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African Journal of Primary Health Care & Family Medicine

versión On-line ISSN 2071-2936
versión impresa ISSN 2071-2928

Resumen

MLAWANDA, Ganizani; PATHER, Michael  y  GOVENDER, Srini. An analysis of blood pressure measurement in a primary care hospital in Swaziland. Afr. j. prim. health care fam. med. (Online) [online]. 2014, vol.6, n.1, pp.1-9. ISSN 2071-2936.  http://dx.doi.org/10.4102/phcfm.v6i1.590.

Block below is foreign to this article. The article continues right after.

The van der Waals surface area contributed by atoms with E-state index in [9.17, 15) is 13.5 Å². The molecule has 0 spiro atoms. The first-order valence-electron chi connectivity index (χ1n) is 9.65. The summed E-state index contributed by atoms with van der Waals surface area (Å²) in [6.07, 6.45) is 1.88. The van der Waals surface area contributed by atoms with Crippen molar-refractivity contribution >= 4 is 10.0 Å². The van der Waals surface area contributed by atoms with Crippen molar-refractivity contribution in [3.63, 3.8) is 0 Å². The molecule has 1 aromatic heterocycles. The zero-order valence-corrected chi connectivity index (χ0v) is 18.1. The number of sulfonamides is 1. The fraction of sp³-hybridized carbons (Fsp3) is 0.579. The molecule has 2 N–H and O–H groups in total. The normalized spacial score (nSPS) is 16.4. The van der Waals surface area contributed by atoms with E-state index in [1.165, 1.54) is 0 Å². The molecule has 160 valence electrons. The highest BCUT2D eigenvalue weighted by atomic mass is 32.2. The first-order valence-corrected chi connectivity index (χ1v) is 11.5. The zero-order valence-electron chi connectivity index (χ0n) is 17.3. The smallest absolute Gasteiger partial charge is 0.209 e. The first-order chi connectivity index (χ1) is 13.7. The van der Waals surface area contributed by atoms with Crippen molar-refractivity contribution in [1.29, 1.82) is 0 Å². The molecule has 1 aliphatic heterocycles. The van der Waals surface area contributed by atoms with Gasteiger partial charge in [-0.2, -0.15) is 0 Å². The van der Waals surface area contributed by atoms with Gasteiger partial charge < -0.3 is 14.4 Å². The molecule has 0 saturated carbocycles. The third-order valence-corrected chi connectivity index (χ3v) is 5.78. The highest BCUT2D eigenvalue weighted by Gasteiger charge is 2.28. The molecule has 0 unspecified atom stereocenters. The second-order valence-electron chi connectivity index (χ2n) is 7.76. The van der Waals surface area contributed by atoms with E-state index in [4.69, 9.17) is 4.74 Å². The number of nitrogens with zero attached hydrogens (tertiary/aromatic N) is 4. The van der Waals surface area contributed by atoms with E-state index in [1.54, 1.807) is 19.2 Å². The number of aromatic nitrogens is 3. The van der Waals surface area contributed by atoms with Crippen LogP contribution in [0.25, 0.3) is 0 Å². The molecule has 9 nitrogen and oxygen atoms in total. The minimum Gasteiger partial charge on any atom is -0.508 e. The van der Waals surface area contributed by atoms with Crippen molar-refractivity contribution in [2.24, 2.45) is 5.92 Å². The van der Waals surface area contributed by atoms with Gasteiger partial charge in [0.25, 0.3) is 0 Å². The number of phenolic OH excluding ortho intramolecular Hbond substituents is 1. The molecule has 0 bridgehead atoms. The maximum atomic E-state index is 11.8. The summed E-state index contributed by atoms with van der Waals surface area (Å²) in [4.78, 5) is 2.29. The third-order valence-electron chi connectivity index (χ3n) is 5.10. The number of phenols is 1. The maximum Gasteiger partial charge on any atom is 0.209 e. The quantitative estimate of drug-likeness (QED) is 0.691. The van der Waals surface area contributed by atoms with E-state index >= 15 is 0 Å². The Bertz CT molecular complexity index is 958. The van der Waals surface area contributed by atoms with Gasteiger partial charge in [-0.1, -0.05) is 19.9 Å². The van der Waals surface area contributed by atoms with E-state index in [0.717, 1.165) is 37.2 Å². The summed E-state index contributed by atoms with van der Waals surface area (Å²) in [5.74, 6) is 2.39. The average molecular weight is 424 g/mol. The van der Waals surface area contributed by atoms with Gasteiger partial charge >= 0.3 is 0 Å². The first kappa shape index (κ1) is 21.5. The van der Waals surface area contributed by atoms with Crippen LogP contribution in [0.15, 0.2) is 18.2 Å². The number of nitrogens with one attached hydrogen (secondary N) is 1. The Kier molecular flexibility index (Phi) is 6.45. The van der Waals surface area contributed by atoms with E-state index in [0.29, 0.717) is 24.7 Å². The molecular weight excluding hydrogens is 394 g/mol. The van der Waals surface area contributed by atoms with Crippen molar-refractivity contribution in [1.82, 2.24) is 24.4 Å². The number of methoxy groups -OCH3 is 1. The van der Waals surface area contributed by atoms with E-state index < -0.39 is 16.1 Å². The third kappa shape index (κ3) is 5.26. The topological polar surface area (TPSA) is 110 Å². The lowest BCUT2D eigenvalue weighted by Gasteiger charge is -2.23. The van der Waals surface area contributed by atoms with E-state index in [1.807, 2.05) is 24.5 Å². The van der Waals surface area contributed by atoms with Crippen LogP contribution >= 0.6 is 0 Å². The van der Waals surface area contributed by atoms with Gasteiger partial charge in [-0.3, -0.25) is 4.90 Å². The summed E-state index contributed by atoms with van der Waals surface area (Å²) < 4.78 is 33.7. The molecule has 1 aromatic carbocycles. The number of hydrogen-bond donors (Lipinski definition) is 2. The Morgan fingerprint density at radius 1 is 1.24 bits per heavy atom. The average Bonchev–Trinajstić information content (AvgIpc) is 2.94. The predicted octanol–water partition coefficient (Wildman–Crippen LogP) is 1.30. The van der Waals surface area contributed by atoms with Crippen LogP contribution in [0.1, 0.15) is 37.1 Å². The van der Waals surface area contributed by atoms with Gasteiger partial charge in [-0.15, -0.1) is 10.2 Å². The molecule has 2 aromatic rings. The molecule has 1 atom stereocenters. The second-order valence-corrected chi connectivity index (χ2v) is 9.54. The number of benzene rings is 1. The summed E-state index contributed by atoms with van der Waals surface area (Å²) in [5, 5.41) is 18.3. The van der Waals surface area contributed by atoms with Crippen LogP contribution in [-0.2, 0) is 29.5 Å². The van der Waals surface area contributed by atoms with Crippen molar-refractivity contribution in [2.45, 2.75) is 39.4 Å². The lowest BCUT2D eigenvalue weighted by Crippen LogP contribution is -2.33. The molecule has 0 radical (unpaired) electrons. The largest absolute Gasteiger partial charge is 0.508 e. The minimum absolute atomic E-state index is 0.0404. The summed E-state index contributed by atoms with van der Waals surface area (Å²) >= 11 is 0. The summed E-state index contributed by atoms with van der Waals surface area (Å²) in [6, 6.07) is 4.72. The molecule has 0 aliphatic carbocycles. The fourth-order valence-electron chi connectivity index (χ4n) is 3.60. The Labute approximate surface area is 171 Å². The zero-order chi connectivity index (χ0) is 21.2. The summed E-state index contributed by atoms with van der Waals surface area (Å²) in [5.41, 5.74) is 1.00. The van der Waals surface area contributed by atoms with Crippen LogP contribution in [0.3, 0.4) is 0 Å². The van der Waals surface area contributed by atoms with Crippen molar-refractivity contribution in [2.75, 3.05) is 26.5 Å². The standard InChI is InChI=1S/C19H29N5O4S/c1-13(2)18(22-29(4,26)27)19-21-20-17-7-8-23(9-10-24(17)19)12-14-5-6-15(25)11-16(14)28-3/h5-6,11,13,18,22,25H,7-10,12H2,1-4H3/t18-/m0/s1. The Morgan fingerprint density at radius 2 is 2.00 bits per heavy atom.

BACKGROUND: Measurement of blood pressure (BP) is done poorly because of both human and machine errors. AIM: To assess the difference between BP recorded in a pragmatic way and that recorded using standard guidelines; to assess differences between wrist- and mercury sphygmomanometer-based readings; and to assess the impact on clinical decision-making. SETTING: Royal Swaziland Sugar Corporation Mhlume hospital, Swaziland METHOD: After obtaining consent, BP was measured in a pragmatic way by a nurse practitioner who made treatment decisions. Thereafter, patients had their BP re-assessed using standard guidelines by mercury (gold standard) and wrist sphygmomanometer. RESULTS: The prevalence of hypertension was 25%. The mean systolic BP was 143 mmHg (pragmatic) and 133 mmHg (standard) using a mercury sphygmomanometer; and 140 mmHg for standard BP assessed using wrist device. The mean diastolic BP was 90 mmHg, 87 mmHg and 91 mmHg for pragmatic, standard mercury and wrist, respectively. Bland Altman analyses showed that pragmatic and standard BP measurements were different and could not be interchanged clinically. Treatment decisions between those based on pragmatic BP and standard BP agreed in 83.3% of cases, whilst 16.7% of participants had their treatment outcomes misclassified. A total of 19.5% of patients were started erroneously on anti-hypertensive therapy based on pragmatic BP. CONCLUSION: Clinicians need to revert to basic good clinical practice and measure BP more accurately in order to avoid unnecessary additional costs and morbidity associated with incorrect treatment resulting from disease misclassification. Contrary to existing research, wrist devices need to be used with caution.

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